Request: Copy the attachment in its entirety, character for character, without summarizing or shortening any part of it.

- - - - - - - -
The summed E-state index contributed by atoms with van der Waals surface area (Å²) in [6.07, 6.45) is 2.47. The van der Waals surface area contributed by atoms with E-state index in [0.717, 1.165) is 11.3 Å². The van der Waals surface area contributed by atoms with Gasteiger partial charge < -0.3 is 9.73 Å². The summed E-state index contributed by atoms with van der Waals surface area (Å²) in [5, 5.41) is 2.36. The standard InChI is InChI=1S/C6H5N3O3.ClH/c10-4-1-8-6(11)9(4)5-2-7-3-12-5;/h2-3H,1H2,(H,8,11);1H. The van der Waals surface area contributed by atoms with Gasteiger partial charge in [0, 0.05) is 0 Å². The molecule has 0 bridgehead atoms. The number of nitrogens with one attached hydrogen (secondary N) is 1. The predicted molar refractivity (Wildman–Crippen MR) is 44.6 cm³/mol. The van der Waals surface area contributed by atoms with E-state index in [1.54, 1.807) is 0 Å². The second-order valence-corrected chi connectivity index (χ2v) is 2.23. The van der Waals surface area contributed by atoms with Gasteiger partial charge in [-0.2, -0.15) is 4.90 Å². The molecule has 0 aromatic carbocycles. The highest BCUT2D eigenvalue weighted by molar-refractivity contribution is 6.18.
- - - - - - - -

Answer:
The summed E-state index contributed by atoms with van der Waals surface area (Å²) in [6.07, 6.45) is 2.47. The van der Waals surface area contributed by atoms with E-state index in [0.717, 1.165) is 11.3 Å². The van der Waals surface area contributed by atoms with Gasteiger partial charge < -0.3 is 9.73 Å². The summed E-state index contributed by atoms with van der Waals surface area (Å²) in [5, 5.41) is 2.36. The standard InChI is InChI=1S/C6H5N3O3.ClH/c10-4-1-8-6(11)9(4)5-2-7-3-12-5;/h2-3H,1H2,(H,8,11);1H. The van der Waals surface area contributed by atoms with Gasteiger partial charge in [0, 0.05) is 0 Å². The molecule has 0 bridgehead atoms. The number of nitrogens with one attached hydrogen (secondary N) is 1. The predicted molar refractivity (Wildman–Crippen MR) is 44.6 cm³/mol. The van der Waals surface area contributed by atoms with E-state index in [1.54, 1.807) is 0 Å². The second-order valence-corrected chi connectivity index (χ2v) is 2.23. The van der Waals surface area contributed by atoms with Gasteiger partial charge in [-0.2, -0.15) is 4.90 Å². The molecule has 0 aromatic carbocycles. The highest BCUT2D eigenvalue weighted by molar-refractivity contribution is 6.18.